Tell us how you don't use your snare wires


"Uncle Larry"
Meaning when do you disengage you snare wires. What songs do you not use your wires on and why.

For me it's Reggae and Santana songs we do. Why? It sounds better.

I turn them off when someone is playing that would make the wires rattle, when I'm laying out.
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Platinum Member
After playing my share of musicals and jazz gigs, it's an ingrained habit for me to turn off my snares when I'm not playing and back on when I'm about to.

Lately, I've been getting my jam on to Tool songs, and turning off the snare for a lot of those parts.


Senior Member
I, too, turn my snares off when I'm not playing the drum. They buzz if someone else is playing, and can stretch out if they're not.

There are lots of Tool songs and a few Porcupine Tree tunes that feature snares-off, and one of my band's tunes has a section where I build with the snares off before we kick into a groove, where the snares get flipped back on.

Odd-Arne Oseberg

Platinum Member
Mostly for mallet stuff, but yeah, it's customary in most situations I find myself in to turn them off when I'm not playing.

Sometimes a back beat, especially with rods or brushes works better with no wires.

No rules though and with the lightnng throw-off I even find myself using that thing to play rythms by smacking the wires into the reso head.

It's especially in certain ow volume situations I find myself not just going through my entire stick back for the set or combo that works and that goes for the drums ,too. It's so specific to not just the ensemble but the room, so you just don't know without trying.


Platinum Member
Same here, if I'm not playing they are off. I like to do tom solo stuff with them off also.

If it matters, when I tune, my snare off is the highest interval for my toms.

I have yet to make a garrotte with snare wires.


Drummerworld Pro Drummer - Administrator
Staff member
I lower them when I do a rhumba, which is only with one band and very infrequent. Otherwise, they stay engaged. I don't think there have been any times where someone is playing solo and the buzz is an issue. If that were to happen, I imagine I would lower them. :)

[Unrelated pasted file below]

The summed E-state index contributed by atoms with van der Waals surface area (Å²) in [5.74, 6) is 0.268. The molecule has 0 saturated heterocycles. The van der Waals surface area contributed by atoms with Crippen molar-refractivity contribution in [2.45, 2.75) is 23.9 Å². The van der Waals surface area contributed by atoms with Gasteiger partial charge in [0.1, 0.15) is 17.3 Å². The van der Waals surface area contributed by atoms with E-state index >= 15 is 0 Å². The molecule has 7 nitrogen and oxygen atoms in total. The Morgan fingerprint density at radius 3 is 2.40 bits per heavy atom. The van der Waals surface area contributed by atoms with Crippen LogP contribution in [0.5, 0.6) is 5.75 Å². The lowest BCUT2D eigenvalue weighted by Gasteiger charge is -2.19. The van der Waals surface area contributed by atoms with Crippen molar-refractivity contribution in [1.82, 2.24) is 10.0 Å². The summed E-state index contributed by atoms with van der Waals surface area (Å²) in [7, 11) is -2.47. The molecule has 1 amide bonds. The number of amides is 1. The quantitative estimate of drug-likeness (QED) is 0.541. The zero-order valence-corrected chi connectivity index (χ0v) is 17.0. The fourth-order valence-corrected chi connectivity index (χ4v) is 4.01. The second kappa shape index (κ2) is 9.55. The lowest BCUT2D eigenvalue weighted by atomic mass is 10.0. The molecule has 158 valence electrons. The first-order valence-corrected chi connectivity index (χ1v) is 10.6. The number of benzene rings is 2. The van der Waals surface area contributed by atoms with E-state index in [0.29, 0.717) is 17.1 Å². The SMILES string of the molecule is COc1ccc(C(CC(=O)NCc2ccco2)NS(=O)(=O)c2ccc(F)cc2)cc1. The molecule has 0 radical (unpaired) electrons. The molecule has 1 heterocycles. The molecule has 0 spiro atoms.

Senior Member
I turn mine off for blues rhumbas or when I’m mimicking a conga part with my hands. I also turn them off for a darker rim click.


Gold Member
When I fool around/solo on the kit.
When I’m not playing the kit.
Otherwise, it’s always on.


Senior Member
Speaking of snare buzz, when I was at NAMM I stopped by a booth showcasing a new product for reducing or eliminating snare buzz. It's an attachment that fits onto any snare stand, with an adjustable round felt or rubber material that gently presses against the snare wires and bottom head. The idea is to adjust it so it just barely touches the head and wires, which kills (or reduces) the buzz without drastically altering the snare sound.

It was an interesting idea, and it sort of worked. But then I saw the price—$300!!! And that was the special NAMM price! The normal price is $400!!!!

Yeah, what little interest I had completely evaporated once I saw that.


Platinum Member
Snares off for songs with clicks and timbale effects - eg Sway, Early in the Morning.
Also Blue Bayou - beguine pattern on snare.
Dark Eyes is a tango we sometimes play in a surf guitar style - toms and snare rhumba pattern with snares off.
And conga parts with hands. Opening of Feeling Alright (Joe Cocker).


Senior Member
I don't use my snare wires as a cheese slicer......think of all the thin slices you could get in one shot.

I rarely, if ever, turn off the snares when I'm playing. If I do, it's generally because I'm stuck while working on something, and need a break.


Junior Member
I turn the snares wires off on two main occasions.

1) when I play the opening drum intro to "Get a Job" by The Offspring.

2) As my drums are in my living room/bedroom, I turn the snare wires off when I watch any movie with heavy music or explosions. Try watching Lord of the Rings or Star Wars with engaged wires. It sounds like a million bees swarming in the room.